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PSYC 2450 (267)
Chapter 5

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PSYC 2450
Anneke Olthof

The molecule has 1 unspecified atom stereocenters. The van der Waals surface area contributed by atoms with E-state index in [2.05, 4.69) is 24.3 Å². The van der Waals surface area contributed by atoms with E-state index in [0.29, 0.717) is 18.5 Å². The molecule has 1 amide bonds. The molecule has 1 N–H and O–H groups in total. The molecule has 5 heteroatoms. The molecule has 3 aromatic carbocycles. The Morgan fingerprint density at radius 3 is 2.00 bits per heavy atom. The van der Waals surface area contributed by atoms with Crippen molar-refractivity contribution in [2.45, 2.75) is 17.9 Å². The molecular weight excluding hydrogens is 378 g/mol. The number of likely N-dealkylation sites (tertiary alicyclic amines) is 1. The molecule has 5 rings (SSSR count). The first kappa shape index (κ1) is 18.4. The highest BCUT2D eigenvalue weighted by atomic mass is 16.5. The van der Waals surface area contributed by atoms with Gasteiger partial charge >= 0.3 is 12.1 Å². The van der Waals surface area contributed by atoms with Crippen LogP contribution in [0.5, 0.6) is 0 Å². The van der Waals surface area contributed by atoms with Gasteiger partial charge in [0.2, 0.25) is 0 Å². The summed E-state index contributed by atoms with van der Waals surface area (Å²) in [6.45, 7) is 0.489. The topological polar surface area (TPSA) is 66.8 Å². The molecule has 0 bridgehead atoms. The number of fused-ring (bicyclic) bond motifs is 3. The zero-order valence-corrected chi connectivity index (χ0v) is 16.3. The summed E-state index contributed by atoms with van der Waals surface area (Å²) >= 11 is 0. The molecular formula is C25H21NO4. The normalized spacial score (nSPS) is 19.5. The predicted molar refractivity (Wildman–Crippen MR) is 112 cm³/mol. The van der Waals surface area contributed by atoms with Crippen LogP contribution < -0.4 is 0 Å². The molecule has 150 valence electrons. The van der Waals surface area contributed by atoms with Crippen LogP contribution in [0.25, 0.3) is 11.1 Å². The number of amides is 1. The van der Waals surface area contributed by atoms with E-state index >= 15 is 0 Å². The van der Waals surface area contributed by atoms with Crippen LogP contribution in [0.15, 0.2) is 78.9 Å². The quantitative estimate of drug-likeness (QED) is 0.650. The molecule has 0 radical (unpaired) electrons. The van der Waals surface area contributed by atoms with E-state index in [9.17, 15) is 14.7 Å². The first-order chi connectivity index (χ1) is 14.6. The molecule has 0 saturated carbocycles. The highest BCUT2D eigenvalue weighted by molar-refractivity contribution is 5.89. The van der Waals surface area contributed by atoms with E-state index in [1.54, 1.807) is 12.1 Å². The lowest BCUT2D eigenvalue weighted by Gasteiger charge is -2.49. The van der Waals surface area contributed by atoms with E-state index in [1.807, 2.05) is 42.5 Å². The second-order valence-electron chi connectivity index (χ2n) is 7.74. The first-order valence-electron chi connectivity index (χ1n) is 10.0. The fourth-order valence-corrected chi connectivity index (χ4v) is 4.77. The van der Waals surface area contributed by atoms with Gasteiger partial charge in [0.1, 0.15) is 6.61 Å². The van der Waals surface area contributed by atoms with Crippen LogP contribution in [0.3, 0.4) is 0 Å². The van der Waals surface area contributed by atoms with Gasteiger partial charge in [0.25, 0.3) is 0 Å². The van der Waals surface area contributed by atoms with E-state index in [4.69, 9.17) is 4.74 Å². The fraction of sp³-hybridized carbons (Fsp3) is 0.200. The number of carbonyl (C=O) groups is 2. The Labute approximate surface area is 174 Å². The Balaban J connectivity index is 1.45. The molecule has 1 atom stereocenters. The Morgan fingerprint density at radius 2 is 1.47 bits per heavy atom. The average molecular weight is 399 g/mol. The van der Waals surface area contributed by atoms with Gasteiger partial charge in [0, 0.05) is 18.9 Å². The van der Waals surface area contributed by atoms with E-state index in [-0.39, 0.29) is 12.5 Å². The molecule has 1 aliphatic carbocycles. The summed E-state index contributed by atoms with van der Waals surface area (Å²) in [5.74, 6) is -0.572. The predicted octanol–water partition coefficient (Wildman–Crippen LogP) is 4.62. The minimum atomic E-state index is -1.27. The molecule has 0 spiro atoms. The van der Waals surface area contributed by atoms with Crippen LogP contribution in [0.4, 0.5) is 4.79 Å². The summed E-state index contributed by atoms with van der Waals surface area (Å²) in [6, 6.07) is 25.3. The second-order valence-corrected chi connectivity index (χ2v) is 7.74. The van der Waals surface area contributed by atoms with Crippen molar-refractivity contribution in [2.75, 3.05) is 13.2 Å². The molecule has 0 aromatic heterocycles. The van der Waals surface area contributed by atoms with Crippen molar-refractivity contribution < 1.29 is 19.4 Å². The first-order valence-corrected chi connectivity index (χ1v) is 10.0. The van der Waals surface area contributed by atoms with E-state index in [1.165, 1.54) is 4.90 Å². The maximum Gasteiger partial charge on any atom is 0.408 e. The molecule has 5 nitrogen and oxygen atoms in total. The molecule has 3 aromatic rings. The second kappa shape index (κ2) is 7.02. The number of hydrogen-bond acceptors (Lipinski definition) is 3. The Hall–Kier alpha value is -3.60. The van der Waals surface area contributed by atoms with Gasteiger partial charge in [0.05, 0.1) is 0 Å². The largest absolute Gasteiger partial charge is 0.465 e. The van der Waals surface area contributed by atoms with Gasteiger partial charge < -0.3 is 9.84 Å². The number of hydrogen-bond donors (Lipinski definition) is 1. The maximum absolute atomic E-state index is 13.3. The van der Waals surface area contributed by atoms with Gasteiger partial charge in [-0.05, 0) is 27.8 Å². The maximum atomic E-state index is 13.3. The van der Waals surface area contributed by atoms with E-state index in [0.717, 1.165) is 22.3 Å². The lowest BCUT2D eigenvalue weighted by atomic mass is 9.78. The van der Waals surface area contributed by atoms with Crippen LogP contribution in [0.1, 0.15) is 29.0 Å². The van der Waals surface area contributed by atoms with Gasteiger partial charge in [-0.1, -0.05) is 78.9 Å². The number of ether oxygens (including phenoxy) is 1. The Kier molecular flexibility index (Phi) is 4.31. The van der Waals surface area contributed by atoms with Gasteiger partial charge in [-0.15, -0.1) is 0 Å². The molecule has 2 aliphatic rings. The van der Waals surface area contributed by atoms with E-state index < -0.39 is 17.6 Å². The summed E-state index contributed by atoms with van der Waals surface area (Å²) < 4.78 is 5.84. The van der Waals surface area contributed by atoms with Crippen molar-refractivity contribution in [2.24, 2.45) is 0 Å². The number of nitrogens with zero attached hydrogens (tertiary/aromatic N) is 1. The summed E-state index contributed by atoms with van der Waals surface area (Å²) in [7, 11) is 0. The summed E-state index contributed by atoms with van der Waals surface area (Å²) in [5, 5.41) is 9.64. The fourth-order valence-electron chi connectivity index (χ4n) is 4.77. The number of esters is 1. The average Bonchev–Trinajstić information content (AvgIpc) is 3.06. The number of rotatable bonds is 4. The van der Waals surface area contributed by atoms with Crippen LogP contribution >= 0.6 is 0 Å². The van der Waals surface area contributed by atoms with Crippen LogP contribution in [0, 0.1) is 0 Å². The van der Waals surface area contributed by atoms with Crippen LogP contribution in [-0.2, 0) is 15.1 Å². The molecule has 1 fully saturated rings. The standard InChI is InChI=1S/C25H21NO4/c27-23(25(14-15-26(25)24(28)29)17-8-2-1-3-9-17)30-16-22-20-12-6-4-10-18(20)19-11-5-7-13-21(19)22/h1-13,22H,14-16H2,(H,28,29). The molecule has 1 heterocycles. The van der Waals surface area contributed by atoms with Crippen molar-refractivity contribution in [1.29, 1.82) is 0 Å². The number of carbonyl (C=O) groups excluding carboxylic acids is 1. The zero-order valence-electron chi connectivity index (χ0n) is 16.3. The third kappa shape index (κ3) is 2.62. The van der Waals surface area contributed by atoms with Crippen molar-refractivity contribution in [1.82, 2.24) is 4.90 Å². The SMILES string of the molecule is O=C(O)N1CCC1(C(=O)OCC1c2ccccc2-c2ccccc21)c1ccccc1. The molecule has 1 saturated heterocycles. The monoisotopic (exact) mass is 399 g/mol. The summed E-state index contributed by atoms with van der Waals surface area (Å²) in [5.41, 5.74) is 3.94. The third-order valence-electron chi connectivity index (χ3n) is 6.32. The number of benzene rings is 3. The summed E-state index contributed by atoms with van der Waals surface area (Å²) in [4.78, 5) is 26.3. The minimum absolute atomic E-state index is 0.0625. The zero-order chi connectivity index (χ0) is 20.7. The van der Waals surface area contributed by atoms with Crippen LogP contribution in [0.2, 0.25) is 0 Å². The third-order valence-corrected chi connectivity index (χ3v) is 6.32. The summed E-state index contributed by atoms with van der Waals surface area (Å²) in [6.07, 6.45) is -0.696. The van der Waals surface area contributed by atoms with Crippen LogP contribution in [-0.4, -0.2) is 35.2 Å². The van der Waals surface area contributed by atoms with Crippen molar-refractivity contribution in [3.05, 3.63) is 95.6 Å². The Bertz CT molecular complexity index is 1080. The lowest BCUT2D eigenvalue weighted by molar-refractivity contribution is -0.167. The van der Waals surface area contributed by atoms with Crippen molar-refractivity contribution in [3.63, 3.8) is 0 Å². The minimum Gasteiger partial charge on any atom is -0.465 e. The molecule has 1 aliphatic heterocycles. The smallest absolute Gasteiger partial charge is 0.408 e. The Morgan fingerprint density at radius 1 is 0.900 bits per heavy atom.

PSYC 2450 - Chapter 5: Birth and the Newborn’s Readiness for Life  Prenatal environment – environment surrounding birth  First stage of labour – period of birth process lasting from the first regular uterine contractions until cervix us gully dilated  Second stage of labour – period of birth process during which fetus moves through the birth canal and emerges from the mother’s body (also called delivery)  Third stage – expulsion of the placenta (afterbirth) – takes 5 –10 minutes Baby’s Experience  Produce activating stress hormones that help them withstand oxygen deprivation by increasing their heart rate and flow of oxygenated blood to the brain  Not especially attractive when born – bluish from oxygen deprivation, may have flattened noses, misshapen foreheads, assortment of bumps and bruises  Look at 5 standard characteristics to assess infant – heart rate, respiratory effort, muscle tone, colour, reflex irritability  Apgar test – quick assessment of the newborn’s heart rate, respiration, colour, muscle tone, and reflexes that is used to gauge perinatal stress and to determine whether a neonate requires immediate medical assistance  Neonatal behavioural assessment scale (NBAS) – test that assesses a neonate’s neurological integrity and responsiveness to environmental stimuli – tests 20 inborn reflexes Labour and Delivery Medication  Mothers who receive large amounts of anesthesia often less sensitive to uterine contractions, don’t push effectively during delivery  Babies may have to be pulled from birth canal with obstetrical forceps (look like salad tongs) or vacuum extractor  Labour and delivery medications cross placenta – in heavy doses can make babies lethargic and inattentive  infants of heavily medicated mothers smile infrequently, are irritable and difficult to feed or cuddle for few weeks of life  now use less toxic drugs in smaller doses  natural and prepared childbirth – each involve delivery were physical and psychological preparations for birth are stressed and medical assistance minimized  caesarean section – surgical delivery of a baby through an incision made in mother’s abdomen and uterus  believe home deliveries reduce mothers fear and offer social support with presence of family or friends  alternative birth centre – hospital birthing room or other independent facility that provides a homelike atmosphere for childbirth but still makes medical technology available  some free standing, some part of hospitals  no more risky then in hospital  midwifery regulated profession The Social Environment Surrounding Birth  emotional bonding – describe strong affectionate ties that parents may feel towards their infant – some theorists believe strongest bonding occurs shortly after birth during sensitive period  mothers who had more interaction with babies appeared more involved and held them closer  still develop bonds if adopt child and don’t have early contact  postpartum depression – strong feelings of sadness, resentment, and despair that may appear shortly after childbirth and can linger for months  many severely depressed women don’t want their children and see them as difficult  lack of social support increases risk  fathers fears mounted during labour  new fathers experience engrossment – fathers fascination with neonates, including desire to touch, hold, caress and talk to newborn baby  father present at birth has closer contact and better bond Birth Complications  anoxia (oxygen deprivation)  lack of sufficient oxygen to brain  may result in neurological damage or death  nearly 1% babies born  umbilical cord squeezed during birth – when bab
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